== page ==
Confused by Complementarianism? You probably should be.
One answer is that egalitarianism as a position is usually accompanied by lower views of scripture and the presence of other, more serious errors and heterodoxies. That might well be true in some, perhaps even many, cases but it is not necessarily so, any more than it is true that all complementarians are thoroughly orthodox on all other issues or hold the position for biblical reasons. I have known quite a few complementarians who seem to be such less because of the Bible and more because they apparently watched Conan the Barbarian a few too many times in their early teenage years.
Still, it is true: I have indeed come across those who argue for women's ordination on the grounds that Paul was simply wrong; but I have also met those who think we have simply moved on from Paul's time, that he was right then but that his teaching cannot be applied directly to the twenty-first century context. Further, I have met those who profess to hold to inerrancy and who think that the relevant texts are authoritative but that the complementarian understanding of them is wrong. The latter two classes of people seem to me to be raising primarily hermeneutical issues; and the last group in particular does not seem, on the face of it, to be advocating a necessarily low view of scripture in the typical sense of the phrase. Indeed, I see no reason why one could not be an egalitarian and an inerrantist. And if it is a hermeneutical difference, how does one decide that this particular difference among inerrantists is more egregious than, say, those between Baptists and Paedobaptists or Dispensationalists and Amillennialists?
Further, there seems to be inconsistency even in the way the issue plays out among evangelical leaders. Some years ago, it was pointed out that paedobaptist Presbyterians could preach at some Baptist churches but could not take the Lord's Supper there. That may seem odd to some but it is entirely consistent with a Baptist view of the church. So here is a question: could a female Baptist minister, baptized by immersion, who is a professing Christian (albeit in error on the point of complementarianism) who happened to be on holiday in the vicinity of such a church - could such a lady, I ask, attend morning worship there and take communion?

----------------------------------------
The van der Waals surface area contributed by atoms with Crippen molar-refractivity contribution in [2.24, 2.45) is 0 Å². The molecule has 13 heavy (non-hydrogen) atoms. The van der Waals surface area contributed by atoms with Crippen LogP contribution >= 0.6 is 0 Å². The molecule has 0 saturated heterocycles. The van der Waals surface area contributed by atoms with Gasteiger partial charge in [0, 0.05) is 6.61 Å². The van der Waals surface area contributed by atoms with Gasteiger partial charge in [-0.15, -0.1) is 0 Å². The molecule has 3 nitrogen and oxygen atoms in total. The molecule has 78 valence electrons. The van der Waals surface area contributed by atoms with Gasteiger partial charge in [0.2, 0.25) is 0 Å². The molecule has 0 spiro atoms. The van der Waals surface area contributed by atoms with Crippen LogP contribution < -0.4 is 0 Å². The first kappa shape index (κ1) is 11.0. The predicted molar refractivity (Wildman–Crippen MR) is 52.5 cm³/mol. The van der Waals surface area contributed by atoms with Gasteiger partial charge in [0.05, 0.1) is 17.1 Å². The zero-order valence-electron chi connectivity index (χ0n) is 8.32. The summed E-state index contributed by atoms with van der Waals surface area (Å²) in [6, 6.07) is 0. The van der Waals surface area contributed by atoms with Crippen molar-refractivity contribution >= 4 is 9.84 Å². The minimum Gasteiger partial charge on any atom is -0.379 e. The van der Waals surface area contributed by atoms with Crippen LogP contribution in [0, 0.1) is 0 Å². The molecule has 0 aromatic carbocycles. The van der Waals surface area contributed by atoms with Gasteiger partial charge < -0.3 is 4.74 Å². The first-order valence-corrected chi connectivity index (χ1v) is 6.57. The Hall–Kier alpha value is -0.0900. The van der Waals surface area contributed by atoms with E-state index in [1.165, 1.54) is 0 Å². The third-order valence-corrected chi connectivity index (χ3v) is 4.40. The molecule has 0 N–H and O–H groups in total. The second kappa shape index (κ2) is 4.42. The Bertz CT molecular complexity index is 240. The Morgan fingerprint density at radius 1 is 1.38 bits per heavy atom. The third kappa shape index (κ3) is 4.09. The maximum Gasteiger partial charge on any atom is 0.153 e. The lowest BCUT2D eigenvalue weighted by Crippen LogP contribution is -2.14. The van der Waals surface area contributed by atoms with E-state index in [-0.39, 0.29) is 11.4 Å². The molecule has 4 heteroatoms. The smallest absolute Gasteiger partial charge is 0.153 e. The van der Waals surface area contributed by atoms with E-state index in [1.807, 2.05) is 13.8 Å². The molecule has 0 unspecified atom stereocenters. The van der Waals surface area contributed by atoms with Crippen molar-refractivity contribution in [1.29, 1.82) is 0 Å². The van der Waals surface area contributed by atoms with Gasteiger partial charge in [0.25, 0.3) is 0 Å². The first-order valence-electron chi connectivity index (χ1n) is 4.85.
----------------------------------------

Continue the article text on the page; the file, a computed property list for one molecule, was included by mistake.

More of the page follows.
If the answer is yes, then it is clear that this Baptist church rightly puts no barrier around the Lord's Table beyond baptism and a credible profession of faith; but it then raises acute questions. For example, why does the parachurch coalition apparently take a stricter line than the church on what is treated in such a church as no barrier to fellowship at the Lord's Table? And why does it take a laxer line on an issue that is deemed major enough by the church to create a situation where a visiting Presbyterian preacher is functionally excommunicated straight after his sermon on a Sunday morning?
By contrast, if the answer is no, this visiting lady Baptist minister could not take the Lord's Supper at this church, then egalitarianism appears to have been raised to the level of a sin which brings the credibility of one's public profession of the Christian faith into serious doubt. If that is the case, then churches presumably need to start disciplining even those members who may believe in egalitarianism too.
This is not the only awkward question one might ask: for example, which is more unacceptable to a Baptist - a woman preaching credobaptism or a man preaching paedobaptism? But that is for another day. In the meantime, do not misunderstand me: I do write as a convinced complementarian and a member of a church where no elders or deacons are - or can be -- women, though none of them are - or can be - Lutherans, Baptists or Dispensationalists either. It is thus not complementarianism in itself to which I object; I am simply not sure why it is such a big issue in organisations whose stated purpose is basic co-operation for the propagation of the gospel and where other matters of more historic, theological and ecclesiastical moment are routinely set aside. If you want simply to unite around the gospel, then why not simply unite around the gospel? Because as soon as you decide that issues such as baptism are not part of your centre-bounded set but complementarianism is, you will find yourself vulnerable to criticism -- from both right and left -- that you are allowing a little bit of the culture war or your own pet concerns and tastes to intrude into what you deem to be the most basic biblical priorities.